On Veterans Day, World War II fighter pilot and electric cooperative member John Wheelihan is observing a big anniversary: Seventy-five years ago, he got his wings as one of 971 members of Flying Cadet Class 41-G.
“Second lieutenants drew $125 a month and if they could keep flying they got $65 in flight pay. That was big money back then. It was one of the best jobs around,” said Wheelihan, 99, a 66-year member of Dakota Valley Electric Cooperative in Edgeley, North Dakota.
Wheelihan saw his first wartime action in 1942 at Ascension Island in the equatorial waters of the south Atlantic Ocean. While flying a Bell P-39 Airacobra, he was credited with 200 interceptions of German aircraft stopping to refuel on their way to and from North Africa.
“We had to scramble codes when we got them on the radar and then get airborne, which we could do in less than two and a half minutes,” said Wheelihan of his nine months on the remote volcanic island. “If they checked OK, they came in and landed. Fortunately, we didn’t have to shoot anyone down.”
Top staff noticed Wheelihan’s flying abilities and sent him to a command school in Leavenworth, Kansas—where he graduated near the top of his class—and two years later to Air Force staff school in Florida.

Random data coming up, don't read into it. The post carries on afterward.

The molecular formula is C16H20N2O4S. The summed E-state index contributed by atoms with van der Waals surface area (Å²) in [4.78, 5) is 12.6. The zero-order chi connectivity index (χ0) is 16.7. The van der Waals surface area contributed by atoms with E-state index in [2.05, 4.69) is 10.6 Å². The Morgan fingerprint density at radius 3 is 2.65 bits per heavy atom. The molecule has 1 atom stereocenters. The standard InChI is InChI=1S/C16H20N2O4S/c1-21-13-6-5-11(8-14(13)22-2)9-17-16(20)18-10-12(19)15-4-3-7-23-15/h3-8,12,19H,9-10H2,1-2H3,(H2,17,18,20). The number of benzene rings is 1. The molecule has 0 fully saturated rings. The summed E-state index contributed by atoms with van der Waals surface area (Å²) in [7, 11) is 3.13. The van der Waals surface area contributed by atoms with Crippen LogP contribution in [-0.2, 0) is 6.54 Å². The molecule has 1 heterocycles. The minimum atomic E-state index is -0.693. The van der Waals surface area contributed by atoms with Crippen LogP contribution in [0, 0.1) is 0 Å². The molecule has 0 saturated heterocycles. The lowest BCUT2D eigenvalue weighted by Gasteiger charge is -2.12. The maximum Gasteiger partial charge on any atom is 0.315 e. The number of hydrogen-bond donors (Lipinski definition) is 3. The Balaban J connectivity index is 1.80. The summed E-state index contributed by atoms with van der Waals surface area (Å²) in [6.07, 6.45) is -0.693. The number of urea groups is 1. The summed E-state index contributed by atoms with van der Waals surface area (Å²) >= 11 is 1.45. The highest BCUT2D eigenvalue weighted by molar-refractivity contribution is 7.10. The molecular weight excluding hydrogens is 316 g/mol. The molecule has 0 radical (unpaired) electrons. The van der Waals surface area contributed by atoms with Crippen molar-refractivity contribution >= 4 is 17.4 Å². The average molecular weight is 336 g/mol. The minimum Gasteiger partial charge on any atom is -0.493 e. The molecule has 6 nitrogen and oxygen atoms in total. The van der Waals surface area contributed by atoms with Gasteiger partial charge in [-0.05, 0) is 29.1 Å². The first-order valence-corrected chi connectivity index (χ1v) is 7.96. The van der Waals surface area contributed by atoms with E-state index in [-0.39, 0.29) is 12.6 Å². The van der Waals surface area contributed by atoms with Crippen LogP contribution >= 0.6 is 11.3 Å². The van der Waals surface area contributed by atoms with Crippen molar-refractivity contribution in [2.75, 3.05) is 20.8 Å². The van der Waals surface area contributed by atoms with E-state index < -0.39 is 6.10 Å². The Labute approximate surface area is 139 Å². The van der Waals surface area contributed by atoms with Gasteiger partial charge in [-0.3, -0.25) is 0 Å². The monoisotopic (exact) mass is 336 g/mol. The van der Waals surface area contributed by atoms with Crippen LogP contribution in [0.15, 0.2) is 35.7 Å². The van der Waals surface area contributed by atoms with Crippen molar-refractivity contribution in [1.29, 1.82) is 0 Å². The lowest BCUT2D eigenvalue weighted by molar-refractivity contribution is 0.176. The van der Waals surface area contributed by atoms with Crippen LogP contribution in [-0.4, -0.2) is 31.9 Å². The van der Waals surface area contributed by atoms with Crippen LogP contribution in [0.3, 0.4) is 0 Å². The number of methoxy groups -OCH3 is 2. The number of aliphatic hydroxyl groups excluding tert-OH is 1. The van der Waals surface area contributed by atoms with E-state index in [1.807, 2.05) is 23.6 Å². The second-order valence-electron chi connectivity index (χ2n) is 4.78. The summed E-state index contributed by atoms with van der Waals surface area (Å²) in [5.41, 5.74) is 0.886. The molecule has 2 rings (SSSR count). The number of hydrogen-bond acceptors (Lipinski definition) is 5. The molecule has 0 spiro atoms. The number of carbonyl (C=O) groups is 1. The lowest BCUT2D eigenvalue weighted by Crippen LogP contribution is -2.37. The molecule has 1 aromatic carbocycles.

He went to Italy in 1944 and was assistant supply officer for the 15th Fighter Command for 15 months.
While in Europe, he was nearly killed by friendly fire while recovering from blood poisoning in a makeshift hospital. At the time, American B-24s were running intruder planes over German-occupied territory and dropping 500-pound bombs to harass the enemy.
“It was a cold, raining night. We were in the ward, there was no heat. I had a navigator in the bed next to me, and we heard a B-24 start to spin,” Wheelihan wrote in his self-published book, Not Required Reading: A Fighter Pilot’s View of WWII.
“I said, ‘If he doesn’t pull up pretty quick, he’s not going to make it.’ And the navigator said, ‘I don’t think he’s going to make it,’ and he jumped out of bed and got under it. It went straight down and hit about a block away with that load of bombs.”
The hospital shook and some of the ceiling fell down on the men. But they weren’t injured.
Wheelihan left active duty in 1945 and stayed in the Ready Reserve for 24 years, eventually becoming a major.
He married his wartime sweetheart, Clara May, and became postmaster of Ellendale, North Dakota, where he still lives—driving the more than 50-mile roundtrip to Dakota Valley annual meetings.
He and Clara had three sons, one of whom is Dave Wheelihan, CEO of Montana Electric Cooperatives’ Association in Great Falls.
The younger Wheelihan recalled a postwar skirmish between his father and the local investor-owned utility to extend a line to his farm in the late 1940s.
“They wanted $4,000 to run the line,” said Dave Wheelihan. “He said, ‘No, I’ll wait for the REA’. That was in 1950. He’s still mad about that.”
Victoria A. Rocha is a staff writer at NRECA.